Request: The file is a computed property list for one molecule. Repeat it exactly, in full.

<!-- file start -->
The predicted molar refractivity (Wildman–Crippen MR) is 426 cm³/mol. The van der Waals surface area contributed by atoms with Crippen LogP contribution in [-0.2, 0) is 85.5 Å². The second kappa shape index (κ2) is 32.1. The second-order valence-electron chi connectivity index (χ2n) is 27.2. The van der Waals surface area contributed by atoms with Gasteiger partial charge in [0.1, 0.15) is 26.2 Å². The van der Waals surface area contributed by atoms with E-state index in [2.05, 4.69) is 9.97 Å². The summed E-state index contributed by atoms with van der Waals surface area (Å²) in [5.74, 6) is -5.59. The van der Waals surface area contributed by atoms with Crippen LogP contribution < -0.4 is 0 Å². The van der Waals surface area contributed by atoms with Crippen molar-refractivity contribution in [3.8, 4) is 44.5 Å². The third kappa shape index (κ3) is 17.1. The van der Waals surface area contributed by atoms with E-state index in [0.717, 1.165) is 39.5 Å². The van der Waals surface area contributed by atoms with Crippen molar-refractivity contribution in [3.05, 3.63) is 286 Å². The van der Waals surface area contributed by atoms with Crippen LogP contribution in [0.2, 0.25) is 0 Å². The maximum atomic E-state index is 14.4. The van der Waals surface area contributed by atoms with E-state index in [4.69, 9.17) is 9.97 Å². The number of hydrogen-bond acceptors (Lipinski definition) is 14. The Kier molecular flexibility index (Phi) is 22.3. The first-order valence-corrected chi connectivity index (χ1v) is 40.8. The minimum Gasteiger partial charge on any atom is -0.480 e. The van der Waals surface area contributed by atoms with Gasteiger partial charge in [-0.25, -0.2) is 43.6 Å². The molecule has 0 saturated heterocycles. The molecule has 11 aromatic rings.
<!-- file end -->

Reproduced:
The predicted molar refractivity (Wildman–Crippen MR) is 426 cm³/mol. The van der Waals surface area contributed by atoms with Crippen LogP contribution in [-0.2, 0) is 85.5 Å². The second kappa shape index (κ2) is 32.1. The second-order valence-electron chi connectivity index (χ2n) is 27.2. The van der Waals surface area contributed by atoms with Gasteiger partial charge in [0.1, 0.15) is 26.2 Å². The van der Waals surface area contributed by atoms with E-state index in [2.05, 4.69) is 9.97 Å². The summed E-state index contributed by atoms with van der Waals surface area (Å²) in [5.74, 6) is -5.59. The van der Waals surface area contributed by atoms with Crippen LogP contribution < -0.4 is 0 Å². The van der Waals surface area contributed by atoms with Crippen molar-refractivity contribution in [3.8, 4) is 44.5 Å². The third kappa shape index (κ3) is 17.1. The van der Waals surface area contributed by atoms with E-state index in [0.717, 1.165) is 39.5 Å². The van der Waals surface area contributed by atoms with Crippen molar-refractivity contribution in [3.05, 3.63) is 286 Å². The van der Waals surface area contributed by atoms with Crippen LogP contribution in [0.2, 0.25) is 0 Å². The maximum atomic E-state index is 14.4. The van der Waals surface area contributed by atoms with E-state index in [4.69, 9.17) is 9.97 Å². The number of hydrogen-bond acceptors (Lipinski definition) is 14. The Kier molecular flexibility index (Phi) is 22.3. The first-order valence-corrected chi connectivity index (χ1v) is 40.8. The minimum Gasteiger partial charge on any atom is -0.480 e. The van der Waals surface area contributed by atoms with Gasteiger partial charge in [-0.25, -0.2) is 43.6 Å². The molecule has 0 saturated heterocycles. The molecule has 11 aromatic rings.